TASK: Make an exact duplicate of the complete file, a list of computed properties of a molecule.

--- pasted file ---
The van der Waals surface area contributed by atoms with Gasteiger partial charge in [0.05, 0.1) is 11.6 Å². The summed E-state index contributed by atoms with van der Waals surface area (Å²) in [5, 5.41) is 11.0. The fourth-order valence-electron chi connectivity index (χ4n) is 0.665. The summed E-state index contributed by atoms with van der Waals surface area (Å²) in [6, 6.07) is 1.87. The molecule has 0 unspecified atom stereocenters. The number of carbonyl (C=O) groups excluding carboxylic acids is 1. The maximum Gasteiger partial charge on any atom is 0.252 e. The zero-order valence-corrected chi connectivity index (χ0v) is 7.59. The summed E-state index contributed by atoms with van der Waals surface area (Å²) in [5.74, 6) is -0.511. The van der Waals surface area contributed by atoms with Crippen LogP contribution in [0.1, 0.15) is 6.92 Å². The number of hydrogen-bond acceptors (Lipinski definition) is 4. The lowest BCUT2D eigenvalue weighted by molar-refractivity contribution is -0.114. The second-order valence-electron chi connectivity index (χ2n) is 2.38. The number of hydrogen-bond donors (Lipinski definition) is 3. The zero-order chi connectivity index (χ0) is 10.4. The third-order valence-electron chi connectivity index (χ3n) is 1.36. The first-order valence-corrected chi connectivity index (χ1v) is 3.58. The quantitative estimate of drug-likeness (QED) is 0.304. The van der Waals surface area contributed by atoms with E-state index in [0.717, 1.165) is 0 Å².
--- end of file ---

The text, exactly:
The van der Waals surface area contributed by atoms with Gasteiger partial charge in [0.05, 0.1) is 11.6 Å². The summed E-state index contributed by atoms with van der Waals surface area (Å²) in [5, 5.41) is 11.0. The fourth-order valence-electron chi connectivity index (χ4n) is 0.665. The summed E-state index contributed by atoms with van der Waals surface area (Å²) in [6, 6.07) is 1.87. The molecule has 0 unspecified atom stereocenters. The number of carbonyl (C=O) groups excluding carboxylic acids is 1. The maximum Gasteiger partial charge on any atom is 0.252 e. The zero-order valence-corrected chi connectivity index (χ0v) is 7.59. The summed E-state index contributed by atoms with van der Waals surface area (Å²) in [5.74, 6) is -0.511. The van der Waals surface area contributed by atoms with Crippen LogP contribution in [0.1, 0.15) is 6.92 Å². The number of hydrogen-bond acceptors (Lipinski definition) is 4. The lowest BCUT2D eigenvalue weighted by molar-refractivity contribution is -0.114. The second-order valence-electron chi connectivity index (χ2n) is 2.38. The number of hydrogen-bond donors (Lipinski definition) is 3. The zero-order chi connectivity index (χ0) is 10.4. The third-order valence-electron chi connectivity index (χ3n) is 1.36. The first-order valence-corrected chi connectivity index (χ1v) is 3.58. The quantitative estimate of drug-likeness (QED) is 0.304. The van der Waals surface area contributed by atoms with E-state index in [0.717, 1.165) is 0 Å².